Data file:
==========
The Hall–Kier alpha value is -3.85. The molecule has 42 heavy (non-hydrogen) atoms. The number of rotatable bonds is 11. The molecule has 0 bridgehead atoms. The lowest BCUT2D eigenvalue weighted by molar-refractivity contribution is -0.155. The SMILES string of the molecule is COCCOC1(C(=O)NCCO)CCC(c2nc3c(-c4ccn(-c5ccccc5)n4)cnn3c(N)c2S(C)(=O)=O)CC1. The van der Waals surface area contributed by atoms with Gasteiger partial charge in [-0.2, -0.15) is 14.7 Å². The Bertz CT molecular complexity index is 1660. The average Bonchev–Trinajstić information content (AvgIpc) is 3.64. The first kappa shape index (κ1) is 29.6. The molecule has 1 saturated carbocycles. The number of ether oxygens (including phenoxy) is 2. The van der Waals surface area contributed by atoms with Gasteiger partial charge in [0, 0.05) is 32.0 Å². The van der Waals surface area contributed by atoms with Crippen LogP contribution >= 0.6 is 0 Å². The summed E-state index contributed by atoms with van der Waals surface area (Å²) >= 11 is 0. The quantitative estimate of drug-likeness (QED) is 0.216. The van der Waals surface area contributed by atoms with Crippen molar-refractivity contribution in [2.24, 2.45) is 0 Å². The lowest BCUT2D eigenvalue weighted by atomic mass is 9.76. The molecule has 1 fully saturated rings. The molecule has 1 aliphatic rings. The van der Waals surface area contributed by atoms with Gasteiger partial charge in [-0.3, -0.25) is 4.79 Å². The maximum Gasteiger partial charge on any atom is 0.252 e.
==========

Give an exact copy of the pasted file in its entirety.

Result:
The Hall–Kier alpha value is -3.85. The molecule has 42 heavy (non-hydrogen) atoms. The number of rotatable bonds is 11. The molecule has 0 bridgehead atoms. The lowest BCUT2D eigenvalue weighted by molar-refractivity contribution is -0.155. The SMILES string of the molecule is COCCOC1(C(=O)NCCO)CCC(c2nc3c(-c4ccn(-c5ccccc5)n4)cnn3c(N)c2S(C)(=O)=O)CC1. The van der Waals surface area contributed by atoms with Gasteiger partial charge in [-0.2, -0.15) is 14.7 Å². The Bertz CT molecular complexity index is 1660. The average Bonchev–Trinajstić information content (AvgIpc) is 3.64. The first kappa shape index (κ1) is 29.6. The molecule has 1 saturated carbocycles. The number of ether oxygens (including phenoxy) is 2. The van der Waals surface area contributed by atoms with Gasteiger partial charge in [0, 0.05) is 32.0 Å². The van der Waals surface area contributed by atoms with Crippen LogP contribution >= 0.6 is 0 Å². The summed E-state index contributed by atoms with van der Waals surface area (Å²) >= 11 is 0. The quantitative estimate of drug-likeness (QED) is 0.216. The van der Waals surface area contributed by atoms with Crippen molar-refractivity contribution in [2.24, 2.45) is 0 Å². The lowest BCUT2D eigenvalue weighted by atomic mass is 9.76. The molecule has 1 fully saturated rings. The molecule has 1 aliphatic rings. The van der Waals surface area contributed by atoms with Gasteiger partial charge in [-0.3, -0.25) is 4.79 Å². The maximum Gasteiger partial charge on any atom is 0.252 e.